The Uprising! September 6, 2019

“Here’s the upshot,” writes Andy Boardman. “There is no discernible exodus of high-income Rhode Islanders. On average, households moving out of Rhode Island are poorer, not richer, than households that stay put.” With all that’s going on in Rhode Island, the question you might ask is, Why are you spending so much time in Boston this week, Steve, which is
Photo for The Uprising! September 6, 2019

Published on September 6, 2019
By Steve Ahlquist

“Here’s the upshot,” writes Andy Boardman. “There is no discernible exodus of high-income Rhode Islanders. On average, households moving out of Rhode Island are poorer, not richer, than households that stay put.”

With all that’s going on in Rhode Island, the question you might ask is, Why are you spending so much time in Boston this week, Steve, which is definitely not part of the state in the title of this news site?

Sometimes I follow tangents. Boston’s so-called “straight pride” parade for instance, was organized by the same people who twice brought fascism and violence to the Rhode Island State House lawn, so it seemed smart to cover what was going on up there. The Never Again Action march from the New England Holocaust Memorial in Boston to Amazon HQ in Cambridge was explicitly related to the events at the Wyatt where a correctional officer drove his car into a group of seated protesters, by one of the events organizers.

These events, the violence of the Boston Police at the “straight pride” parade and the actions of the correctional officer at the Wyatt are related, because you can’t push against a violent, profitable system without that system pushing back, hard.

1. “Straight Pride”

People from all over Massachusetts and Rhode Island made the trek to Boston last Saturday to counter protest the neo-fascist “straight pride” Parade organized by the same people who have organized ultra-right wing, fascist events in both Boston and Providence in the past. For instance:

Perhaps unsurprisingly, the Boston Police reacted to the counter protesters with bullying and violence, by instigating fights and assaulting people, and doing so in the service of white supremacists. I have video of some of that here, along with my first hand account. I have another first hand account here, by Remi, a street medic.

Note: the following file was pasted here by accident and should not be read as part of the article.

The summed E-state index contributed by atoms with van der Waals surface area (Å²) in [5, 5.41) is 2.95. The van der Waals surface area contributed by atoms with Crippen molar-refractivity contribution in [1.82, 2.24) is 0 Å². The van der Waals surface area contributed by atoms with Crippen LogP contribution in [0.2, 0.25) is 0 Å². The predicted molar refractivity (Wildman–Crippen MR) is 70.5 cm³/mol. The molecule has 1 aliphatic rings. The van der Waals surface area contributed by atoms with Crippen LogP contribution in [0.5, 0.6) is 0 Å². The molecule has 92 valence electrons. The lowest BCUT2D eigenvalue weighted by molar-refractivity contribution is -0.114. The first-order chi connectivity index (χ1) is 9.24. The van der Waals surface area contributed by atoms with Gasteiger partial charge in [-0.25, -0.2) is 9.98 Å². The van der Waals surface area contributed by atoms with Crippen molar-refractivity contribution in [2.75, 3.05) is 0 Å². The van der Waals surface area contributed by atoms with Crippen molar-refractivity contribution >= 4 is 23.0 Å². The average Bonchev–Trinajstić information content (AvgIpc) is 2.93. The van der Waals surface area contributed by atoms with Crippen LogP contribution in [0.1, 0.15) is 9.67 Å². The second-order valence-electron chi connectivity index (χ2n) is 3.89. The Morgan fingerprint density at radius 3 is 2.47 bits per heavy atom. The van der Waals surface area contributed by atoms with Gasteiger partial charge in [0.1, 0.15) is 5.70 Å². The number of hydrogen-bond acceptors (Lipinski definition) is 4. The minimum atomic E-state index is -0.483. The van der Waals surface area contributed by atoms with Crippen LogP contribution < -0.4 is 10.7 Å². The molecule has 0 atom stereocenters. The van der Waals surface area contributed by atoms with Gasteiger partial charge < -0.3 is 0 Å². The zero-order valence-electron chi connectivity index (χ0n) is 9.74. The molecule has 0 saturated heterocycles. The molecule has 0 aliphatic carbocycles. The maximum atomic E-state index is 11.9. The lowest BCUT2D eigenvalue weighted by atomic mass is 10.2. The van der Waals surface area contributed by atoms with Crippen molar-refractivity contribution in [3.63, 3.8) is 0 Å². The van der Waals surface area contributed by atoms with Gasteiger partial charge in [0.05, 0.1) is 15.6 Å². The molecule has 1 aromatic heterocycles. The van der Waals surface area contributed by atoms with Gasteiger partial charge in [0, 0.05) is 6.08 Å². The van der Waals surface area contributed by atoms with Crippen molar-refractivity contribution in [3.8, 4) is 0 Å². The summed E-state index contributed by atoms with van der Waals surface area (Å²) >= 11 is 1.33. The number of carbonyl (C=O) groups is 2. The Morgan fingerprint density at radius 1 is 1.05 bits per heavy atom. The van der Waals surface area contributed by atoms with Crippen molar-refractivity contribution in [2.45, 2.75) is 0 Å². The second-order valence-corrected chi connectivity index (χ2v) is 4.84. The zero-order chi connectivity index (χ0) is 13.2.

“When medics rushed to help people who were pepper sprayed or injured, the police targeted us,” writes Remi. “They would rush forward to pepper spray the medics or attempt to arrest them. Or they would attack people who were already incapacitated and unable to move on their own.”

36 people were arrested, and held until Tuesday morning, when things got really weird.

When the Suffolk County Prosecutors tried to dismiss the cases against some of the protesters, Boston Municipal Court Judge Richard Sinnott denied their motions, something the National Lawyer’s Guild (NLG) described as a “gross violation of the separation of powers and has the impact of obstructing the policy priorities of Suffolk County District Attorney Rachel Rollins‘ Administration.”

Then, to make matters worse, Sinnott jailed defense attorney Susan Church as she attempted to advocate for her client by raising these separation of powers arguments.”

According to

The Massachusetts Association of Criminal Defense Lawyers called Sinnott’s actions “a gross abuse of power” and called for a formal investigation by the Administration of the Trial Court and the Massachusetts Commission on Judicial Conduct.

“Judge Sinnott’s actions constitute egregious judicial misconduct, demonstrate a lack of proper temperament and violated the constitutional and statutory rights of both the accused and attorney Church,” a statement issued by the association said.

Here’s all of the “straight pride” coverage from UpriseRI:

Straight Pride is Trump Pride

2. Kemper Museum